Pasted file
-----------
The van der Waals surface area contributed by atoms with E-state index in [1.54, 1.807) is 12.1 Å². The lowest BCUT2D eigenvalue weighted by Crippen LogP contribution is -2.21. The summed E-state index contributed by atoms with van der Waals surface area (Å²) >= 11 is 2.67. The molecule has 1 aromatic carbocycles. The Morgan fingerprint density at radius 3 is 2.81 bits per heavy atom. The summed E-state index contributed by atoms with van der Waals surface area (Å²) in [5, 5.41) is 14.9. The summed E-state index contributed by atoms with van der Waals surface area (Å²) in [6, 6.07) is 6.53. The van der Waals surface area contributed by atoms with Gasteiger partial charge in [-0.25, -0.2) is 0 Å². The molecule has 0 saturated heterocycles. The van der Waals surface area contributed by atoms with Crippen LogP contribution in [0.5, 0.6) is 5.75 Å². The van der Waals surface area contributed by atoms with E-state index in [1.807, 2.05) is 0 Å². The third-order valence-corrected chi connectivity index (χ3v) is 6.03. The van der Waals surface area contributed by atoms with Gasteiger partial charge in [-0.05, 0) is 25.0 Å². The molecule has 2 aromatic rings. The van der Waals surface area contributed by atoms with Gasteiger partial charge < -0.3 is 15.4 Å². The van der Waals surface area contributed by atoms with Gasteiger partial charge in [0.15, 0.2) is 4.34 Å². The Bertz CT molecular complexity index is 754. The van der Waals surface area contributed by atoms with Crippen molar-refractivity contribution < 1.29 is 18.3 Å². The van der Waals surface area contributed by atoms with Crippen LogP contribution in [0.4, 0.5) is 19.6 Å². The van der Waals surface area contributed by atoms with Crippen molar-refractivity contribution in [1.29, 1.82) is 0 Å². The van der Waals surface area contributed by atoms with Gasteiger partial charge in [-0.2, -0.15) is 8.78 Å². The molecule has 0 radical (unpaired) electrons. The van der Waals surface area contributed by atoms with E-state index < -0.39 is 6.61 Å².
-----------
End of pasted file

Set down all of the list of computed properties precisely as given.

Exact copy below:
The van der Waals surface area contributed by atoms with E-state index in [1.54, 1.807) is 12.1 Å². The lowest BCUT2D eigenvalue weighted by Crippen LogP contribution is -2.21. The summed E-state index contributed by atoms with van der Waals surface area (Å²) >= 11 is 2.67. The molecule has 1 aromatic carbocycles. The Morgan fingerprint density at radius 3 is 2.81 bits per heavy atom. The summed E-state index contributed by atoms with van der Waals surface area (Å²) in [5, 5.41) is 14.9. The summed E-state index contributed by atoms with van der Waals surface area (Å²) in [6, 6.07) is 6.53. The van der Waals surface area contributed by atoms with Gasteiger partial charge in [-0.25, -0.2) is 0 Å². The molecule has 0 saturated heterocycles. The van der Waals surface area contributed by atoms with Crippen LogP contribution in [0.5, 0.6) is 5.75 Å². The van der Waals surface area contributed by atoms with E-state index in [1.807, 2.05) is 0 Å². The third-order valence-corrected chi connectivity index (χ3v) is 6.03. The van der Waals surface area contributed by atoms with Gasteiger partial charge in [-0.05, 0) is 25.0 Å². The molecule has 2 aromatic rings. The van der Waals surface area contributed by atoms with Gasteiger partial charge < -0.3 is 15.4 Å². The van der Waals surface area contributed by atoms with Gasteiger partial charge in [0.15, 0.2) is 4.34 Å². The Bertz CT molecular complexity index is 754. The van der Waals surface area contributed by atoms with Crippen molar-refractivity contribution < 1.29 is 18.3 Å². The van der Waals surface area contributed by atoms with Crippen LogP contribution in [0.4, 0.5) is 19.6 Å². The van der Waals surface area contributed by atoms with Crippen molar-refractivity contribution in [1.29, 1.82) is 0 Å². The van der Waals surface area contributed by atoms with Gasteiger partial charge in [-0.2, -0.15) is 8.78 Å². The molecule has 0 radical (unpaired) electrons. The van der Waals surface area contributed by atoms with E-state index < -0.39 is 6.61 Å².